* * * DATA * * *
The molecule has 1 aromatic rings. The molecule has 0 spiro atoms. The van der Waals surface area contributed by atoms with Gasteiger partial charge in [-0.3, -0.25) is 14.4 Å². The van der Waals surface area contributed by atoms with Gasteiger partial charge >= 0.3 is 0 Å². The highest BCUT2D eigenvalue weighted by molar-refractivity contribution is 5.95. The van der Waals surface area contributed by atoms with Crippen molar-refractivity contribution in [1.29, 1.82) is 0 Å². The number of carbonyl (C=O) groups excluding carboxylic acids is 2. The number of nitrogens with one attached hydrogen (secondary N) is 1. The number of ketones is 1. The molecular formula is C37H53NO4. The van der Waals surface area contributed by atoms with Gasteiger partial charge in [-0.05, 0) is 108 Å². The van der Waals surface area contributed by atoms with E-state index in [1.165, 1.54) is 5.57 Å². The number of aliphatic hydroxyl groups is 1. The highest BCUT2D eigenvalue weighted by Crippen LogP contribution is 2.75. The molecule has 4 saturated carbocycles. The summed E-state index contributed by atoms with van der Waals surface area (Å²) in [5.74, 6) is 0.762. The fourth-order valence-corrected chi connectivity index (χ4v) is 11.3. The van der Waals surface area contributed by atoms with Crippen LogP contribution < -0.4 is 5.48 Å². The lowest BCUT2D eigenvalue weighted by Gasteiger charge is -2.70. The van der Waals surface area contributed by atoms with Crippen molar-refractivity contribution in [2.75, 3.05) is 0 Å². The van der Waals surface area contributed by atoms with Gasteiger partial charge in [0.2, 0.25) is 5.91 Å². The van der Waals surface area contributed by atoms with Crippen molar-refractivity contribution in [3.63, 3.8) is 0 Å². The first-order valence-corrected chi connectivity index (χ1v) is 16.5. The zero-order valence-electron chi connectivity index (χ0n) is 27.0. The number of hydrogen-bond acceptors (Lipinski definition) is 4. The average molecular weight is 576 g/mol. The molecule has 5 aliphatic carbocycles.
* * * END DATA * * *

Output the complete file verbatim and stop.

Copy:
The molecule has 1 aromatic rings. The molecule has 0 spiro atoms. The van der Waals surface area contributed by atoms with Gasteiger partial charge in [-0.3, -0.25) is 14.4 Å². The van der Waals surface area contributed by atoms with Gasteiger partial charge >= 0.3 is 0 Å². The highest BCUT2D eigenvalue weighted by molar-refractivity contribution is 5.95. The van der Waals surface area contributed by atoms with Crippen molar-refractivity contribution in [1.29, 1.82) is 0 Å². The number of carbonyl (C=O) groups excluding carboxylic acids is 2. The number of nitrogens with one attached hydrogen (secondary N) is 1. The number of ketones is 1. The molecular formula is C37H53NO4. The van der Waals surface area contributed by atoms with Gasteiger partial charge in [-0.05, 0) is 108 Å². The van der Waals surface area contributed by atoms with E-state index in [1.165, 1.54) is 5.57 Å². The number of aliphatic hydroxyl groups is 1. The highest BCUT2D eigenvalue weighted by Crippen LogP contribution is 2.75. The molecule has 4 saturated carbocycles. The summed E-state index contributed by atoms with van der Waals surface area (Å²) in [5.74, 6) is 0.762. The fourth-order valence-corrected chi connectivity index (χ4v) is 11.3. The van der Waals surface area contributed by atoms with Crippen LogP contribution < -0.4 is 5.48 Å². The lowest BCUT2D eigenvalue weighted by Gasteiger charge is -2.70. The van der Waals surface area contributed by atoms with Crippen molar-refractivity contribution in [2.75, 3.05) is 0 Å². The van der Waals surface area contributed by atoms with Gasteiger partial charge in [0.2, 0.25) is 5.91 Å². The van der Waals surface area contributed by atoms with Crippen molar-refractivity contribution in [3.63, 3.8) is 0 Å². The first-order valence-corrected chi connectivity index (χ1v) is 16.5. The zero-order valence-electron chi connectivity index (χ0n) is 27.0. The number of hydrogen-bond acceptors (Lipinski definition) is 4. The average molecular weight is 576 g/mol. The molecule has 5 aliphatic carbocycles.